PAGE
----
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Ocular hypotensive effect of the novel EP3/FP agonist ONO-9054 versus Xalatan: results of a 28-day, double-masked, randomised study
  1. Eydie Miller Ellis1,
  2. Michael S Berlin2,
  3. Caroline L Ward3,
  4. John A Sharpe3,
  5. Alam Jamil3,
  6. Alon Harris4
  1. 1Perelman School of Medicine at the University of Pennsylvania, Philadelphia, Pennsylvania, USA
  2. 2Glaucoma Institute of Beverly Hills & Jules Stein Eye Institute, UCLA, Los Angeles, California, USA
  3. 3Ono Pharma UK, London, UK
  4. 4Eugene and Marilyn Glick Eye Institute, Indiana University School of Medicine, Indianapolis, Indiana, USA
  1. Correspondence to Dr Eydie Miller Ellis, Perelman School of Medicine at the University of Pennsylvania, Philadelphia, Pennsylvania, USA; Eydie.Miller{at}uphs.upenn.edu

Abstract

Background/aims ONO-9054 is being developed for the reduction of intraocular pressure (IOP) in patients with ocular hypertension (OHT) and open-angle glaucoma (OAG). This study compared the novel dual EP3/FP agonist ONO-9054 with the FP agonist Xalatan.

Methods Adults (n=123) with bilateral mild/moderate OAG or OHT, with unmedicated IOP of ≥24 mm Hg at 8:00 hours, ≥21 mm Hg at 10:00 hours and ≤36 mm Hg, were randomised 1:1 to receive ONO-9054 (0.003%, 30 μg/mL) or Xalatan (0.005%, 50 μg/mL) once daily for 28 days.

Results Day 29 mean diurnal IOP was −7.2 mm Hg for ONO-9054 vs −6.6 mm Hg for Xalatan. At 08:00 hours, the IOPs were comparable, and at all later time points the decrease in IOP was greater for ONO-9054. On day 29, the odds of a mean IOP reduction of ≤−25%, ≤−30% and ≤−35% for ONO-9054 were 2.39, 2.37 and 4.85 times more, respectively, than the odds for Xalatan (p<0.05, post hoc analyses). The percentage of subjects achieving target IOPs on day 29 (≤17, ≤16 and ≤15 mm Hg) was greater for ONO-9054 than for Xalatan; the odds of achieving an IOP ≤15 mm Hg for ONO-9054 were 2.4 times more than the odds for Xalatan (p<0.01, post hoc analysis).

Conclusions Subjects randomised to receive ONO-9054 were more likely to achieve a greater per cent reduction in IOP and were more likely to achieve target IOPs than those receiving Xalatan. The effects of ONO-9054 in reducing IOP appear to persist longer than those of Xalatan.

Trial registration number NCT02083289, Results.

  • Glaucoma
  • Intraocular pressure
  • Clinical Trial

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Introduction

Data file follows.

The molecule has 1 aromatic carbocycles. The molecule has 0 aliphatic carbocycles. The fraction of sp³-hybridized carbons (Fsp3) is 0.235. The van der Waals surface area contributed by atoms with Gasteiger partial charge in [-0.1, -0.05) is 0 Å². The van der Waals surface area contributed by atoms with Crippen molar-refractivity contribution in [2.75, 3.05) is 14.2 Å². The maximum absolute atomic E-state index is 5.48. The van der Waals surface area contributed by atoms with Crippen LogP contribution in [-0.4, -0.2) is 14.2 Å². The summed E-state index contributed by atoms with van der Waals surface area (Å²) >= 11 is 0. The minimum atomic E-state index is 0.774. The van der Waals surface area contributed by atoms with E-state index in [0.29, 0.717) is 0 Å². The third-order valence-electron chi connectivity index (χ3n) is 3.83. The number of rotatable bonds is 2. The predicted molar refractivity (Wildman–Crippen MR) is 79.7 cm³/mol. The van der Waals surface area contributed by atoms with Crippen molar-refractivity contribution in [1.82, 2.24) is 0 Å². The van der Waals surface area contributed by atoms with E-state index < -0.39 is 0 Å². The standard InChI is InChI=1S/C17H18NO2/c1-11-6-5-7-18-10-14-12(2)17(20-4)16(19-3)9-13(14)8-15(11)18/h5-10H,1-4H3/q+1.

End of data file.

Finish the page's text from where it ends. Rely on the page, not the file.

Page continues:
Open-angle glaucoma (OAG), a chronic ocular disease characterised by progressive optic neuropathy and visual field loss, is the second most common cause of blindness.1 Elevated intraocular pressure (IOP) is a major risk factor for development and progression of OAG. Reduction of IOP prevents or delays onset of OAG in patients with ocular hypertension (OHT)2 and slows progression in both normal and elevated pressure OAG.3–7

Prostaglandin analogues (PGAs) are commonly prescribed IOP-lowering medications targeting the prostanoid F (FP) receptor which lower IOP mainly by increasing the outflow of aqueous humour, primarily through the uveoscleral pathway.8–10 ONO-9054 (sepetaprost) is a novel dual EP3 and FP agonist.11 In monkeys, more potent and longer lasting IOP-lowering effects are seen compared with existing PGAs;11 this reduction is via increase in trabecular and uveoscleral outflow.12 It was hypothesised that dual agonist activity might provide a greater and more sustained reduction in IOP.

ONO-9054 is safe and well tolerated in normotensive adults and in those with OHT and OAG at doses up to 30 µg/mL.13–15 A single dose of ONO-9054 reduced IOP by up to 28.23% in normotensive, healthy adults.13 After 14 days of dosing in adults with OHT or OAG, the peak reduction in IOP was from 23.3 to 15.1 mmHg at 1 hour post final dose with a sustained effect to at least 24 hours post final dose, with similar effects achieved from morning and evening dosing.13 ,15 The purpose of this study was to compare the EP3/FP agonist ONO-9054 with the FP agonist Xalatan; this manuscript reports the results of this trial.

Materials and methods

Subjects